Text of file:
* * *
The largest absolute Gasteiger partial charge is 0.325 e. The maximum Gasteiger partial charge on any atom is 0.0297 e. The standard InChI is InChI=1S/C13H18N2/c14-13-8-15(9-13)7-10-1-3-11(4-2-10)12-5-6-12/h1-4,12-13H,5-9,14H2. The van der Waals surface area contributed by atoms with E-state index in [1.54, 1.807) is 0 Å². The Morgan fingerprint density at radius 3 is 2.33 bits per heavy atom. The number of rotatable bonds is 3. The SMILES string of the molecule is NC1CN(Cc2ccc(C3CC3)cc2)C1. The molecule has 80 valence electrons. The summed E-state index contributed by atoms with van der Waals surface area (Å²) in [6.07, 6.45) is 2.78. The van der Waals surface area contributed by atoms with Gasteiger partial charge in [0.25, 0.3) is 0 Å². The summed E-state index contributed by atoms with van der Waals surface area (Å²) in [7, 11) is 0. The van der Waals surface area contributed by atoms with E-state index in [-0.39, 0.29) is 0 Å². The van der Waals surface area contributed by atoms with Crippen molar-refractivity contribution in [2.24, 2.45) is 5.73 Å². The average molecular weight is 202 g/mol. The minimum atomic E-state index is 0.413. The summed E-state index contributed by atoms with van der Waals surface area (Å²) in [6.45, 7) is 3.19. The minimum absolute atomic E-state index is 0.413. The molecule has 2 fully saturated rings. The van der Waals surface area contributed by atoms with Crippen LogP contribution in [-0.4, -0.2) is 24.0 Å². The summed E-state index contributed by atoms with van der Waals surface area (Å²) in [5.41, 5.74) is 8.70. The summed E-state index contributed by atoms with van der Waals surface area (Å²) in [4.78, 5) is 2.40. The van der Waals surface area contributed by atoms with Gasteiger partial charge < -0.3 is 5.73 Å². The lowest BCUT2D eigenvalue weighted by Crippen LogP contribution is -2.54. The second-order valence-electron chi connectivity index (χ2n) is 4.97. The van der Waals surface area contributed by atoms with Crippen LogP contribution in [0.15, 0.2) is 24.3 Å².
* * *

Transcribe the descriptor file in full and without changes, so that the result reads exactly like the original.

The largest absolute Gasteiger partial charge is 0.325 e. The maximum Gasteiger partial charge on any atom is 0.0297 e. The standard InChI is InChI=1S/C13H18N2/c14-13-8-15(9-13)7-10-1-3-11(4-2-10)12-5-6-12/h1-4,12-13H,5-9,14H2. The van der Waals surface area contributed by atoms with E-state index in [1.54, 1.807) is 0 Å². The Morgan fingerprint density at radius 3 is 2.33 bits per heavy atom. The number of rotatable bonds is 3. The SMILES string of the molecule is NC1CN(Cc2ccc(C3CC3)cc2)C1. The molecule has 80 valence electrons. The summed E-state index contributed by atoms with van der Waals surface area (Å²) in [6.07, 6.45) is 2.78. The van der Waals surface area contributed by atoms with Gasteiger partial charge in [0.25, 0.3) is 0 Å². The summed E-state index contributed by atoms with van der Waals surface area (Å²) in [7, 11) is 0. The van der Waals surface area contributed by atoms with E-state index in [-0.39, 0.29) is 0 Å². The van der Waals surface area contributed by atoms with Crippen molar-refractivity contribution in [2.24, 2.45) is 5.73 Å². The average molecular weight is 202 g/mol. The minimum atomic E-state index is 0.413. The summed E-state index contributed by atoms with van der Waals surface area (Å²) in [6.45, 7) is 3.19. The minimum absolute atomic E-state index is 0.413. The molecule has 2 fully saturated rings. The van der Waals surface area contributed by atoms with Crippen LogP contribution in [-0.4, -0.2) is 24.0 Å². The summed E-state index contributed by atoms with van der Waals surface area (Å²) in [5.41, 5.74) is 8.70. The summed E-state index contributed by atoms with van der Waals surface area (Å²) in [4.78, 5) is 2.40. The van der Waals surface area contributed by atoms with Gasteiger partial charge < -0.3 is 5.73 Å². The lowest BCUT2D eigenvalue weighted by Crippen LogP contribution is -2.54. The second-order valence-electron chi connectivity index (χ2n) is 4.97. The van der Waals surface area contributed by atoms with Crippen LogP contribution in [0.15, 0.2) is 24.3 Å².